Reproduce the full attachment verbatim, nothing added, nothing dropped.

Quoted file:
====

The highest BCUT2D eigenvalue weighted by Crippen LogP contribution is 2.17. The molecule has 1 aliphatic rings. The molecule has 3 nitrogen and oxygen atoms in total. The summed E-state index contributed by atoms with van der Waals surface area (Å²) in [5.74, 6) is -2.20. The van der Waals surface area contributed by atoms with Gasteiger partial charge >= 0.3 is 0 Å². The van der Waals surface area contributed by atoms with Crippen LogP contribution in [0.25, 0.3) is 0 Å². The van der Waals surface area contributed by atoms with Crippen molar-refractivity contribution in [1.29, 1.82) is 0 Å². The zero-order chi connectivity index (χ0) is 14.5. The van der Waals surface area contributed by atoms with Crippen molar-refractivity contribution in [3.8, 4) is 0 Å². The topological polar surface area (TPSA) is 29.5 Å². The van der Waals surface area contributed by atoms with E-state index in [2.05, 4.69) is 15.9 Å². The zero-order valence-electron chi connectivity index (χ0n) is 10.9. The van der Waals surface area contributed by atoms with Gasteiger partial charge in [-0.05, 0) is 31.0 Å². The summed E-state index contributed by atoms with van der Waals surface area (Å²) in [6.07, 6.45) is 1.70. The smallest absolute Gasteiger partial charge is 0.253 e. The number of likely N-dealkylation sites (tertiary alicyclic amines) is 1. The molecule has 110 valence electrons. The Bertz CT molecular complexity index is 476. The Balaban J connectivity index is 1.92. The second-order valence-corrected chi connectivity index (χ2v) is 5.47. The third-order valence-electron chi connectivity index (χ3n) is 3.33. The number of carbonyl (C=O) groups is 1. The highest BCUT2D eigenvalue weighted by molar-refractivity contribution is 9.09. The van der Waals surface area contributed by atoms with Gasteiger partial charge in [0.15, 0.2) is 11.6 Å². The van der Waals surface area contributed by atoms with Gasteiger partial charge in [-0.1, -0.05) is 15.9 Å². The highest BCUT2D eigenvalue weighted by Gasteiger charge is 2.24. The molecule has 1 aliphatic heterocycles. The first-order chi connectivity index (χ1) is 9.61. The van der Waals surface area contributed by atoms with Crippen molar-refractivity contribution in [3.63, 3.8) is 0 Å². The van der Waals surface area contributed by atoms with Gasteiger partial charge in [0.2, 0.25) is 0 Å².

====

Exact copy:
The highest BCUT2D eigenvalue weighted by Crippen LogP contribution is 2.17. The molecule has 1 aliphatic rings. The molecule has 3 nitrogen and oxygen atoms in total. The summed E-state index contributed by atoms with van der Waals surface area (Å²) in [5.74, 6) is -2.20. The van der Waals surface area contributed by atoms with Gasteiger partial charge >= 0.3 is 0 Å². The van der Waals surface area contributed by atoms with Crippen LogP contribution in [0.25, 0.3) is 0 Å². The van der Waals surface area contributed by atoms with Crippen molar-refractivity contribution in [1.29, 1.82) is 0 Å². The zero-order chi connectivity index (χ0) is 14.5. The van der Waals surface area contributed by atoms with Crippen molar-refractivity contribution in [3.8, 4) is 0 Å². The topological polar surface area (TPSA) is 29.5 Å². The van der Waals surface area contributed by atoms with E-state index in [2.05, 4.69) is 15.9 Å². The zero-order valence-electron chi connectivity index (χ0n) is 10.9. The van der Waals surface area contributed by atoms with Gasteiger partial charge in [-0.05, 0) is 31.0 Å². The summed E-state index contributed by atoms with van der Waals surface area (Å²) in [6.07, 6.45) is 1.70. The smallest absolute Gasteiger partial charge is 0.253 e. The number of likely N-dealkylation sites (tertiary alicyclic amines) is 1. The molecule has 110 valence electrons. The Bertz CT molecular complexity index is 476. The Balaban J connectivity index is 1.92. The second-order valence-corrected chi connectivity index (χ2v) is 5.47. The third-order valence-electron chi connectivity index (χ3n) is 3.33. The number of carbonyl (C=O) groups is 1. The highest BCUT2D eigenvalue weighted by molar-refractivity contribution is 9.09. The van der Waals surface area contributed by atoms with Gasteiger partial charge in [0.15, 0.2) is 11.6 Å². The van der Waals surface area contributed by atoms with Gasteiger partial charge in [-0.1, -0.05) is 15.9 Å². The highest BCUT2D eigenvalue weighted by Gasteiger charge is 2.24. The molecule has 1 aliphatic heterocycles. The first-order chi connectivity index (χ1) is 9.61. The van der Waals surface area contributed by atoms with Crippen molar-refractivity contribution in [3.63, 3.8) is 0 Å². The van der Waals surface area contributed by atoms with Gasteiger partial charge in [0.2, 0.25) is 0 Å².